There’s an essential level of competency and talent, from the show’s production design to its main narrative, that it feels churlish to ding it for not being amazing. But the thought I couldn’t shake watching these last two (combined) episodes was that everything we learn here is information which could’ve been delivered in half the time. Avasarala’s discovery that she’s being played is a crucial step towards finally making her a relevant figure in the main plot, but the information doesn’t have enough impact to completely justify all the time it took to get there. Same with the discovery that Julie’s father is behind all of this, or that Eros is being used as an incubator. This is potentially explosive information, but there doesn’t seem to be any good reason why it was withheld from us for so long.


Really, it’s a structural issue: if we knew about Julie’s dad and the blue stuff and Earth from the start, there wouldn’t have been much mystery to keep us interested. The season was designed to build to the revelation of Julie’s death, and to then provide us with a new status quo for the season ahead, one with Miller aboard the Rocinante with a grudge against someone, and Avasarala working on the inside to stop the people she once counted as friends. But the journey getting to this point wasn’t always worth the destination. The structure was too rigid, to traditional; the few surprises it offered us were borderline anemic.

But it’s still good, y’know? It still more or less works. And it’s not all about information. The flashback to Julie’s adventures and eventual death doesn’t really teach us much, but it’s not really about teaching. It’s there to make her more than just a symbol of Miller’s grief, or a token representative of The Evil Men Do. Her story is more or less a straight line through bad luck and misplaced trust, but it remains heartbreaking nonetheless, and it adds to the despair running through the entire finale.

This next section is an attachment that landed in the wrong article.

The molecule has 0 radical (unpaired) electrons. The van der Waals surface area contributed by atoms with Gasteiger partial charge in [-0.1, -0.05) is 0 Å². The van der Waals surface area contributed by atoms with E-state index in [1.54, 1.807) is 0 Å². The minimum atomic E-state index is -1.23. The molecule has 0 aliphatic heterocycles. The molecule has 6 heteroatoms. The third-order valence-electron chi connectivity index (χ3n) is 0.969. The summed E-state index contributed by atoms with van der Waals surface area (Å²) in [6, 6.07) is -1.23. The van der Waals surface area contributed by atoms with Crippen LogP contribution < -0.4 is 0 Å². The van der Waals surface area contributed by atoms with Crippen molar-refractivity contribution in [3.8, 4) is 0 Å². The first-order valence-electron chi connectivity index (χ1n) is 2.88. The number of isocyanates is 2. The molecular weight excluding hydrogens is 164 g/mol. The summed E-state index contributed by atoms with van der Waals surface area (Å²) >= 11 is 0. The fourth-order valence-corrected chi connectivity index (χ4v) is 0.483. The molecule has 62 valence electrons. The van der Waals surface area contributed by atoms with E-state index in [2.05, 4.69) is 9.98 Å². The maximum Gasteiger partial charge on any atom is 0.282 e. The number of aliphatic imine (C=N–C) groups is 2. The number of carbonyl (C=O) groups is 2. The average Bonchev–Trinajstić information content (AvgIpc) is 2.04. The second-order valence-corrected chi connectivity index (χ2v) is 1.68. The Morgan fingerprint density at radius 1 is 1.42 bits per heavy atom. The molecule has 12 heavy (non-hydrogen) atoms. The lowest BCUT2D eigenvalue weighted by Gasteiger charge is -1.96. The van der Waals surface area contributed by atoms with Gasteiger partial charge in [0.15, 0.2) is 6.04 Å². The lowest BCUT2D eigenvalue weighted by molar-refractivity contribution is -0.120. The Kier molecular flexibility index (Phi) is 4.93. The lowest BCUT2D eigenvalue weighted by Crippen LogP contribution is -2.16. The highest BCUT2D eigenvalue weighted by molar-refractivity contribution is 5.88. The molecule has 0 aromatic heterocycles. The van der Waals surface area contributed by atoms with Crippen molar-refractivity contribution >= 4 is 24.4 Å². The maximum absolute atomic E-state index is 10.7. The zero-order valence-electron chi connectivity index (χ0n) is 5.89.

If nothing else, “Critical Mass/Leviathan Wakes” represents a triumph of mood. This has never been a cheery show, but here, the elite’s contempt for the working class reaches full, murderous flower. Miller and Holden get dosed with radiation in “shelter” full of the poor, huddled masses of Eros station, and the body count doesn’t stop there. Going forward, I’m crossing my fingers that The Expanse will find a way to augment its beauty and melancholy with some bigger narrative risks. There are signs of the writers getting more adventurous in the season’s latter half; here’s hoping the trend continues. And more blue stuff. Yeah, that blue stuff is cool.

Stray observations

  • Most unexpected discovery: the cold open of the first episode actually took place after the destruction of the Canterbury.
  • Amos shot Miller’s friend Semi because Semi was pointing a gun at Naomi. This may have repercussions down the line?
  • The scene in the pachinko parlor was great—a clever design choice giving personality to an already intense situation.
  • Another reason to hope: the final set up here gives our main characters a mission that’s more urgent than discovering the truth or finding a missing woman. Dresden and his men have casually murdered hundreds, and clearly mean to kill more. That means we have a villain now, and stakes, and that should help tighten the screws a bit.